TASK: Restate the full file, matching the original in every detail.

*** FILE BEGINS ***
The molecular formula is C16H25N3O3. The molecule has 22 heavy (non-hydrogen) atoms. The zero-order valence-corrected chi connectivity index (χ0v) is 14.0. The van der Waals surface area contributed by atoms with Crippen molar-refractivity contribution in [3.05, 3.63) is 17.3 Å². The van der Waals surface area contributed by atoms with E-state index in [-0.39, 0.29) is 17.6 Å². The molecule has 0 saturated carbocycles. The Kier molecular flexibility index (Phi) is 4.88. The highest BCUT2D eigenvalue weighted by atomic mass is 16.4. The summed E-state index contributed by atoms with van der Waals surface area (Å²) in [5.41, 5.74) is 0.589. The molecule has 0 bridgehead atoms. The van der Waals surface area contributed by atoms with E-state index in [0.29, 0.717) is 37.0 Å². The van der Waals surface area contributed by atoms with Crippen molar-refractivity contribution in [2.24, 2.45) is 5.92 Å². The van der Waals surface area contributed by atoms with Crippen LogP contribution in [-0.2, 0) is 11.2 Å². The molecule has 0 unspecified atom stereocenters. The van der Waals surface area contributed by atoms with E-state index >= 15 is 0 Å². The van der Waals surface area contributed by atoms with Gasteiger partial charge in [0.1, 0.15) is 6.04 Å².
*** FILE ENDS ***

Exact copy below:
The molecular formula is C16H25N3O3. The molecule has 22 heavy (non-hydrogen) atoms. The zero-order valence-corrected chi connectivity index (χ0v) is 14.0. The van der Waals surface area contributed by atoms with Crippen molar-refractivity contribution in [3.05, 3.63) is 17.3 Å². The van der Waals surface area contributed by atoms with E-state index in [-0.39, 0.29) is 17.6 Å². The molecule has 0 saturated carbocycles. The Kier molecular flexibility index (Phi) is 4.88. The highest BCUT2D eigenvalue weighted by atomic mass is 16.4. The summed E-state index contributed by atoms with van der Waals surface area (Å²) in [5.41, 5.74) is 0.589. The molecule has 0 bridgehead atoms. The van der Waals surface area contributed by atoms with E-state index in [0.29, 0.717) is 37.0 Å². The van der Waals surface area contributed by atoms with Crippen molar-refractivity contribution in [2.24, 2.45) is 5.92 Å². The van der Waals surface area contributed by atoms with Crippen LogP contribution in [-0.2, 0) is 11.2 Å². The molecule has 0 unspecified atom stereocenters. The van der Waals surface area contributed by atoms with E-state index >= 15 is 0 Å². The van der Waals surface area contributed by atoms with Gasteiger partial charge in [0.1, 0.15) is 6.04 Å².